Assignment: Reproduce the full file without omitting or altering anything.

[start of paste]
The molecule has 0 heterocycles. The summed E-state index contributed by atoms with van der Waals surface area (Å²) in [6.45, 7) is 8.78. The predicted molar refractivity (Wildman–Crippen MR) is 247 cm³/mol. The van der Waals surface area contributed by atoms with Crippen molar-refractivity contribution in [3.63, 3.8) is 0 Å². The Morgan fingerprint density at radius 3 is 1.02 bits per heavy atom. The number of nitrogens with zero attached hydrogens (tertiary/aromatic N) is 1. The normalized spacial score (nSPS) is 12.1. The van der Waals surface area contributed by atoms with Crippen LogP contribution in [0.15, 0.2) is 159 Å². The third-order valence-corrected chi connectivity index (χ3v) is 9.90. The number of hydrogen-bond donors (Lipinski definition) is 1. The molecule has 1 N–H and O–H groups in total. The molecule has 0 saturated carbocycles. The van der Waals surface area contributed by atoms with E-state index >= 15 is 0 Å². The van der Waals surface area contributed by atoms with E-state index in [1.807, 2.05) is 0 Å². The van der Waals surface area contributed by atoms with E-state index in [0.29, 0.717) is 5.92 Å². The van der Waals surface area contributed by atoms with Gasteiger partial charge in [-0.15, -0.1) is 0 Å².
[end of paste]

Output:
The molecule has 0 heterocycles. The summed E-state index contributed by atoms with van der Waals surface area (Å²) in [6.45, 7) is 8.78. The predicted molar refractivity (Wildman–Crippen MR) is 247 cm³/mol. The van der Waals surface area contributed by atoms with Crippen molar-refractivity contribution in [3.63, 3.8) is 0 Å². The Morgan fingerprint density at radius 3 is 1.02 bits per heavy atom. The number of nitrogens with zero attached hydrogens (tertiary/aromatic N) is 1. The normalized spacial score (nSPS) is 12.1. The van der Waals surface area contributed by atoms with Crippen LogP contribution in [0.15, 0.2) is 159 Å². The third-order valence-corrected chi connectivity index (χ3v) is 9.90. The number of hydrogen-bond donors (Lipinski definition) is 1. The molecule has 1 N–H and O–H groups in total. The molecule has 0 saturated carbocycles. The van der Waals surface area contributed by atoms with E-state index >= 15 is 0 Å². The van der Waals surface area contributed by atoms with E-state index in [1.807, 2.05) is 0 Å². The van der Waals surface area contributed by atoms with E-state index in [0.29, 0.717) is 5.92 Å². The van der Waals surface area contributed by atoms with Gasteiger partial charge in [-0.15, -0.1) is 0 Å².